BUSAN, Republic of Korea, May 25, 2018/APO Group/ --

Scientific evidence shows that African economies are already reeling from the devastating effects of climate change, further exacerbating their development challenges. Of the 10 countries in the world that are most threatened by climate change, seven are in Africa.

Cognizant of this situation, the African Development Bank (www.AfDB.org) led the way to what may turn out to be Africa’s most decisive action to ensure that the continent is not short-changed by climate finance.

At the 53rd Annual Meetings of the Bank (https://am.AfDB.org/en), in Busan, Korea, the institution brought stakeholders together for an “open dialogue” to discuss the establishment of the Africa Financial Alliance for Climate Change (AFAC). The initiative was well received by key continental and global stakeholders who agreed with the Bank that Africa needs immediate climate change action.

“The establishment of the African Financial Alliance for Climate Change is a call for us to stand together to mobilize climate finance at scale to meet the needs in Africa,” Akinwumi Adesina, President of the African Development Bank, said Friday.

The 2015 Paris Climate Agreement calls on countries to increase their ability to adapt to the adverse impacts of climate change without threatening food production, and make financial flows consistent with a pathway towards low greenhouse gas emissions and climate-resilient development.

“As Africa’s premier development financial institution, the African Development Bank is already taking action. The Bank is leading Africa’s transition to climate resilient economies,” he said. “The financing needs to meet the ambitions of the Paris Climate Agreement in Africa are enormous. The implementation of Africa’s Nationally Determined Contributions (NDCs) would require investments of at least $2.7 trillion for mitigation and another $488 billion for adaptation by 2030.”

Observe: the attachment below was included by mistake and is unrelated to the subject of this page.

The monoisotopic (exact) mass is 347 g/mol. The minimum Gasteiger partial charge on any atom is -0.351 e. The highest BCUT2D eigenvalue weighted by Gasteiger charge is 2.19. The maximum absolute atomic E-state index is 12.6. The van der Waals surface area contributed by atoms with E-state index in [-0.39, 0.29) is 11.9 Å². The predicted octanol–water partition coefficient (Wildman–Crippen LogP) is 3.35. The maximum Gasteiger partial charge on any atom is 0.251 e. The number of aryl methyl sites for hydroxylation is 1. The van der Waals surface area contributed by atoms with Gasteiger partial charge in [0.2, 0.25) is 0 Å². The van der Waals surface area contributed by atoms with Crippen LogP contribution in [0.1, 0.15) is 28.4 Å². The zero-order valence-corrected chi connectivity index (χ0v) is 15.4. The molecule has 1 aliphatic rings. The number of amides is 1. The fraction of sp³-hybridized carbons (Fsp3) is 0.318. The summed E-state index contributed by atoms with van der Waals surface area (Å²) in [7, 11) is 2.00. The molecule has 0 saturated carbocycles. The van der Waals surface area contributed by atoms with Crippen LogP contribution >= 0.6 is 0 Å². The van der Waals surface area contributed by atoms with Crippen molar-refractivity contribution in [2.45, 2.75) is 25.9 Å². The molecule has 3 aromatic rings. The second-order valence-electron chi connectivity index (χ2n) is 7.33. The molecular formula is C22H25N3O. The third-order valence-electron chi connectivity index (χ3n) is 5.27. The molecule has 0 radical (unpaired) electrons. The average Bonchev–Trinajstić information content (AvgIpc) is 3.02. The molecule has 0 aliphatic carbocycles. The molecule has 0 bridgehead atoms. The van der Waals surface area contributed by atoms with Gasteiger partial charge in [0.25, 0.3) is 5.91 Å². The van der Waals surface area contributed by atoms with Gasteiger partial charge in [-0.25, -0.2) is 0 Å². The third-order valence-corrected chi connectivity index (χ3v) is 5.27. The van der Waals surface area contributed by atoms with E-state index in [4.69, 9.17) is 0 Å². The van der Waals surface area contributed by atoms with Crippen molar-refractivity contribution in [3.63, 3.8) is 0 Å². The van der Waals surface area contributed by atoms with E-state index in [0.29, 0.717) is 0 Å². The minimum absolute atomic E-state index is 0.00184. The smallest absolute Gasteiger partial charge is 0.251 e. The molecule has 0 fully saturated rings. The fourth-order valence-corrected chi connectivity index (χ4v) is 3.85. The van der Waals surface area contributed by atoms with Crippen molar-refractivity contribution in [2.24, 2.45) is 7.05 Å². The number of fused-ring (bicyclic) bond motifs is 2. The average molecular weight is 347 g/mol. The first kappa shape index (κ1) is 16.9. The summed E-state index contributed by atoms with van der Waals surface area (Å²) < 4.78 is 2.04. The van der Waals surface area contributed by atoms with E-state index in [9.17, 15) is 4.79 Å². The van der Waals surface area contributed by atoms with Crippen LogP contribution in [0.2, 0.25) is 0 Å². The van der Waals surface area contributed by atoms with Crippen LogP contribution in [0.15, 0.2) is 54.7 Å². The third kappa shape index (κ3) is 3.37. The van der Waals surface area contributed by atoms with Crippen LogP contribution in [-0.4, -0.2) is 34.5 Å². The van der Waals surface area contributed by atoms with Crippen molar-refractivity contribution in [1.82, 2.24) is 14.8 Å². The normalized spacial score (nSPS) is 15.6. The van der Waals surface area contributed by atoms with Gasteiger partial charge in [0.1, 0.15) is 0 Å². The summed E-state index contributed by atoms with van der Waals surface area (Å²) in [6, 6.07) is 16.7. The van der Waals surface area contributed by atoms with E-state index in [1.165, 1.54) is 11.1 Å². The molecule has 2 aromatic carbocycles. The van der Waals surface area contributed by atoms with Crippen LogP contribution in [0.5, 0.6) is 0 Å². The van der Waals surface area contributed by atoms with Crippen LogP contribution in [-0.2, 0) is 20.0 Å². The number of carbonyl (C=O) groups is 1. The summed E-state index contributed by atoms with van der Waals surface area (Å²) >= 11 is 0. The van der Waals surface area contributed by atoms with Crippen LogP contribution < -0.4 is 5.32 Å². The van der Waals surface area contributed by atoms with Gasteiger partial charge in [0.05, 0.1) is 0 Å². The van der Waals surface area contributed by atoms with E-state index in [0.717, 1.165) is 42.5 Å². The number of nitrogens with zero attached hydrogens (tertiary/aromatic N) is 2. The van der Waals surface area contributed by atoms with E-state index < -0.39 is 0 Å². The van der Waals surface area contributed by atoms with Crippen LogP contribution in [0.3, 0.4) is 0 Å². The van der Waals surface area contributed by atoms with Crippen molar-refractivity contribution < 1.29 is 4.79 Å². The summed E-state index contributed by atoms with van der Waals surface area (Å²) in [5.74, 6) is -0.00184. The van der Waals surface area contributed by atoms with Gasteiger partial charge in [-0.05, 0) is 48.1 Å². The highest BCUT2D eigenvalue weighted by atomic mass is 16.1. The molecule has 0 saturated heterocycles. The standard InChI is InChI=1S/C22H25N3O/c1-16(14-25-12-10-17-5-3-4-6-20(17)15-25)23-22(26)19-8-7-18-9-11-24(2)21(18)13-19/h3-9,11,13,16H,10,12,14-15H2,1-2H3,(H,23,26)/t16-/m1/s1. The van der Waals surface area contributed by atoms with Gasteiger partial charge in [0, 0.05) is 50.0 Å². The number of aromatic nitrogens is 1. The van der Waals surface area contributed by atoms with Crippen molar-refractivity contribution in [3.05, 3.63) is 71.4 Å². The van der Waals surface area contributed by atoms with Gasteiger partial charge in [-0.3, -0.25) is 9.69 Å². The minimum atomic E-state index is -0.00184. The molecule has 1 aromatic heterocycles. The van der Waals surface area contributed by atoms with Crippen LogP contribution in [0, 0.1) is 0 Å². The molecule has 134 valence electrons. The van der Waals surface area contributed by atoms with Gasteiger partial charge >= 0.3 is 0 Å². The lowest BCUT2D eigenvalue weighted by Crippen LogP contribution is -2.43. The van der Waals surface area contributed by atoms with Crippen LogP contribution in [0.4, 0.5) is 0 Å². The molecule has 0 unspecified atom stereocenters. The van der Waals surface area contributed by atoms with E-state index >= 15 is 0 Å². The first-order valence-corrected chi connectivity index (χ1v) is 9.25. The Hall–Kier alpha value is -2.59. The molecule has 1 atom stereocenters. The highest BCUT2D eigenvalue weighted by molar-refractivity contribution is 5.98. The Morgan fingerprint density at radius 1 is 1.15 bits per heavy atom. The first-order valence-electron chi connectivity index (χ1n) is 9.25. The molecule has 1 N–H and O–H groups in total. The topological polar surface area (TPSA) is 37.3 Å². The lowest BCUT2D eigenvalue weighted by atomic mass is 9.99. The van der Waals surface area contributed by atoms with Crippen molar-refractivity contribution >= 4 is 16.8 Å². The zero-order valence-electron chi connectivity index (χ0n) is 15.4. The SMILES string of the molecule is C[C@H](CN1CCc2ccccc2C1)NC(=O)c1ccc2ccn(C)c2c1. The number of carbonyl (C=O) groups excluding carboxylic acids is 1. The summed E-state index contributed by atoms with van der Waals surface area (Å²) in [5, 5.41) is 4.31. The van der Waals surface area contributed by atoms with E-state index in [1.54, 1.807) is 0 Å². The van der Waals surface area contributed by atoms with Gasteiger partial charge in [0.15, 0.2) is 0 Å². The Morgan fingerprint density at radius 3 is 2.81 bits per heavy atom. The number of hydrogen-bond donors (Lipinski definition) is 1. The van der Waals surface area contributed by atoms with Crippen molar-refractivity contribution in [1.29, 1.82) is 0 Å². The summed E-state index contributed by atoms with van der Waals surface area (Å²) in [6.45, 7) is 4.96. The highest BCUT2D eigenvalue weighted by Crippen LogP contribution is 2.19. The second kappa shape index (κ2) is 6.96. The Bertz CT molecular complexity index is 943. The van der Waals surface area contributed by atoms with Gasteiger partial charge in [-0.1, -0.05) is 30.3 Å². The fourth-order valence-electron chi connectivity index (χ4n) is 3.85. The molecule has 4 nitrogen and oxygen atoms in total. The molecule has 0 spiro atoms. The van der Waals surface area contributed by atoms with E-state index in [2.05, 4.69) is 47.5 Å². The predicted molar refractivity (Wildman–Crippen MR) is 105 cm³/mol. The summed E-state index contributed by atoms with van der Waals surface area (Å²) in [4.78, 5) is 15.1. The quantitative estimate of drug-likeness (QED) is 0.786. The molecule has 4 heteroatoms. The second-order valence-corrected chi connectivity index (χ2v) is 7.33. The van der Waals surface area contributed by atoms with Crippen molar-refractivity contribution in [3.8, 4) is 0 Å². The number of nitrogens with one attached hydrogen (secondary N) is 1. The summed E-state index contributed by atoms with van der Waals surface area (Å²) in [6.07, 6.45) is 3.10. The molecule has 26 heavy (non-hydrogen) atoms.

The international community has pledged to mobilize $100 billion in climate finance per annum by 2020 to support adaptation and mitigation projects in developing countries. However, of the US $820 billion in climate finance flows for 2015 and 2016, only US $16 billion was for Africa. This represents a mere 2% of the total.

“This is why the African Development Bank is hosting this open dialogue to initiate the establishment of the African Financial Alliance for Climate Change as a call for us to stand together to mobilize climate finance at scale to meet the needs in Africa,” Adesina added. 

He noted that the Bank could not achieve the task alone, pointing out that without achieving the Paris Climate Agreement in Africa, the world will not achieve the required reductions in greenhouse gases to keep global temperatures below the required target.

The Alliance brings together Africa’s financial sector, including Ministers of Finance, Central Banks, insurance and reinsurance companies, sovereign wealth and pension funds, stock exchanges as well as global thought leaders to mobilize climate finance for Africa. It also hopes to come up with concrete proposals to mobilize both domestic and international finance for climate-resilient development in Africa.  “Together, we can create a Decarbonisation Index for Africa,” President Adesina told the meeting.

“The idea of having the Alliance is a fantastic one, because we recognize that the world is also looking to us. While Africa is not the primary cause of the climate change that we see in the word today, we are the continent where the impact is very great, and the world is not as prepared to finance us to take care of this impact. We can’t let it go because it is our people who are suffering,” said Ngozi Okonjo-Iweala, Chair of the Africa Risk Capacity (ARC).